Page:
Ride Smart: Avoid Common Overuse Issues – Part 2

By Kari Studley, PT, DPT, CYT

Prepare adequately to avoid overuse injuries and attend rides such as the Crater Lake Century on August 15. Photo courtesy of Brian C. Gailey Photo courtesy of Brian C. Gailey

Prepare adequately to avoid overuse injuries and attend rides such as the Crater Lake Century on August 15.

If you are training for a major cycling event, personal goal of increased total mileage, or achieving a certain endurance distance, how you train will be a critical factor in meeting those goals injury free. The common overuse training issues of “too much, too soon” and “training for endurance events with only one weekly ride” were presented in the March 2015 edition of Bicycle Paper (“Ride Smart: Avoid Common Overuse Issues”). This month, we’ll build on ride smart concepts through exploring how to further avoid common overtraining and overuse issues.

Issue: Inadequate physical preparation for cycling demands. Hopefully this will be less of a season-limiting factor in 2015 with the record-setting mild winter conditions in the Northwest. Generally this issue applies to those who only start riding consistently outdoors when the weather becomes favorable. The challenge that comes with waiting for the sun and mild temperatures to dictate the start of training for endurance cycling events means that the body is only given four to eight weeks to prepare for the ride. Another common mistake is using group stationary spin classes as primary training for outdoor biking. While stationary bicycles at the gym facilitate biomechanics and are great cross training, it is often in a different position and ergonomically inconsistent with the muscular, balance and skill demands of outdoor riding. For example, it’s pretty hard to turn corners on a stationary bike.

While riding a bike seems simple enough, it is actually a skilled sport with its own flexibility, strength and coordination demands. Similar to mastering a jump shot in basketball, the skill of effective pedaling is one that takes physical preparation and a lot of practice. This is especially true if new to the sport and endurance activities in general. There are plenty of ways to develop flexibility, strength and neuromuscular coordination both on and off the bike. One of the best ways to help the body adapt and learn the necessary skills is to simply road ride more frequently and consistently — regardless of the weather.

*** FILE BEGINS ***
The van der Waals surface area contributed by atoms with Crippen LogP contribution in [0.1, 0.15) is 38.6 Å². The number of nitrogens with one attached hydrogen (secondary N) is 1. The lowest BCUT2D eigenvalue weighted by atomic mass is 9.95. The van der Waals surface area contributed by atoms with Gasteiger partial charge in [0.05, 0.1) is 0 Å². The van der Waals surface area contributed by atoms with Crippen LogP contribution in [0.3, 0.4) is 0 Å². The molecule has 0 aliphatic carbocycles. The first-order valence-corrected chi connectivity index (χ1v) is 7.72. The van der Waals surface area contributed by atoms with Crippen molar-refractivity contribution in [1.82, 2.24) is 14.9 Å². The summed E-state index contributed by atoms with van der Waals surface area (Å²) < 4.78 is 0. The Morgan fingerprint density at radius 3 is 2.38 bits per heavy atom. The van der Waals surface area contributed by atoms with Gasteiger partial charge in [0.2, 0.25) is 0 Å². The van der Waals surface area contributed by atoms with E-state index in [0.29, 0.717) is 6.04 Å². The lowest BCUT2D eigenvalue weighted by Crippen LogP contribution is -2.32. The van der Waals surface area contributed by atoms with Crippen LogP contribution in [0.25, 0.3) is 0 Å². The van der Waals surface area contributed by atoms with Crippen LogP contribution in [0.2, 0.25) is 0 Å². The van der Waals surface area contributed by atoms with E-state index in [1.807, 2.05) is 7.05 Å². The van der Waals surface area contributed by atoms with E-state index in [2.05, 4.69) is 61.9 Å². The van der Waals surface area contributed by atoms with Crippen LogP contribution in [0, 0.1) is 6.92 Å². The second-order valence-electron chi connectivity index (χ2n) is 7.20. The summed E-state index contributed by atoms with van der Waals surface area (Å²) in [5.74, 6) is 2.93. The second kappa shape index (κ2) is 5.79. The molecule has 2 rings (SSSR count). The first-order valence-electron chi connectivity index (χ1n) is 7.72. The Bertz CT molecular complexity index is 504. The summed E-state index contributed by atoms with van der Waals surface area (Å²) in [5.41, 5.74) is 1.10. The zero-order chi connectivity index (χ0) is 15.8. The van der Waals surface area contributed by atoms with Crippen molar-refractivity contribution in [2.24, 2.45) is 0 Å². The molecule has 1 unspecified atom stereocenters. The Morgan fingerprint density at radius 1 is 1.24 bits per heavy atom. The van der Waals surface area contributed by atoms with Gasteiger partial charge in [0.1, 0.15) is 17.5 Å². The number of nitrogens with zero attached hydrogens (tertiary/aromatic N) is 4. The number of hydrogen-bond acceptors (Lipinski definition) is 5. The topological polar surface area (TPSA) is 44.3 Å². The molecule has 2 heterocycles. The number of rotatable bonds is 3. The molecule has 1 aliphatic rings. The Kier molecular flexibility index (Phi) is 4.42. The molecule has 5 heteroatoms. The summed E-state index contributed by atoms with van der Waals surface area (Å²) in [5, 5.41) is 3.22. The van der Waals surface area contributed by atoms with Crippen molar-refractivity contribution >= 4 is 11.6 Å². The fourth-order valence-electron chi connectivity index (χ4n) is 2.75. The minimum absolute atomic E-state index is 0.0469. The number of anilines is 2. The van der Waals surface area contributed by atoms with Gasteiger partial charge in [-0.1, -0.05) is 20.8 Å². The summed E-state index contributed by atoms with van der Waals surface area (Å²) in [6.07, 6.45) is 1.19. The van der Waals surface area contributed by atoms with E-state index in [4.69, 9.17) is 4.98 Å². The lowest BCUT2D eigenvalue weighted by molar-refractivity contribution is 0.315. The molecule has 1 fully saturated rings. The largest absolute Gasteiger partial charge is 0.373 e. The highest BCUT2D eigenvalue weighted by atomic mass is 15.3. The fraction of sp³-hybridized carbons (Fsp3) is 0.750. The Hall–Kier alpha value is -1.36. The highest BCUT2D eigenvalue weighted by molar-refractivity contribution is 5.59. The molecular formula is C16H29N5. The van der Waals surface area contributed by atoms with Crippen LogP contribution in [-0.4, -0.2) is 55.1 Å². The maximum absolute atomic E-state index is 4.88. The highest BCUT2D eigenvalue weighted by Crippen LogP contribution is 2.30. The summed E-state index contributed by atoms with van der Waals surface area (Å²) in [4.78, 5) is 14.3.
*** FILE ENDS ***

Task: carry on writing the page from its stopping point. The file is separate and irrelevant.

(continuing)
If you are a less-than-flexible person, it is important to stretch and establish a basic stretching routine. This will not only prevent musculoskeletal overuse issues such as muscle strain and tendonitis, it will help the body better tolerate the cycling position and allow to progress and achieve the set endurance objectives.

Issue: Focusing on speed work when the event is endurance focused. If your primary goal is to participate and finish an endurance cycling event, regardless of the time it takes to do so (within the event timeframe of course), does it really make sense to add “speed work” four to six weeks prior to the event? For most major cycling races, everyone gets a photo finish. Sprinting to and across the finish line will likely be unnecessary.

High intensity cycling (including strenuous repetitive hill riding) without adequate physical and progressive training preparation is often a great recipe for musculoskeletal overuse injuries. Unfortunately, when “speed (or hill) work” is added within weeks of the major endurance event, those injuries often manifest just before it and limit the ability to participate and comfortably enjoy the ride.

Issue: No riding plan or pacing strategy for the cycling event. If completing a long distance event is the goal, plan and train accordingly with an endurance preparation focus. Developing a pacing strategy is also important both in training as well as for the event itself. It is easy to get caught up in the group’s energy and excitement during the early phase of ride and cycle at a much faster pace than during training (sometimes at the expense of not being able to finish). Setting a basic endurance pacing plan, such as an average speed goal or time to each rest stop, can help ensure successful event completion and reduce the risk of muscular strain from riding beyond your preparation.

Bottom line, following a basic endurance training plan which simulates the ultimate cycling event goal and gradually progresses in distance, physical adaptation, coordination and cycling skill development will help you enjoy a full cycling season and avoid common overuse injuries.

Kari Studley, PT, DPT is a 2013 Masters Cyclocross World Champion, a 3-time National Cyclocross Champion and one-day STP rider. With over a decade of endurance cycling experience, she specializes in cycling biomechanics and injury prevention at Corpore Sano Physical Therapy (CorporeSanoPT.com) in Kenmore, Wash. Corpore Sano PT is an orthopedic and sports physical therapy practice specializing in treatment of overuse injuries and sports performance. Contact her at 425-482-2453 or


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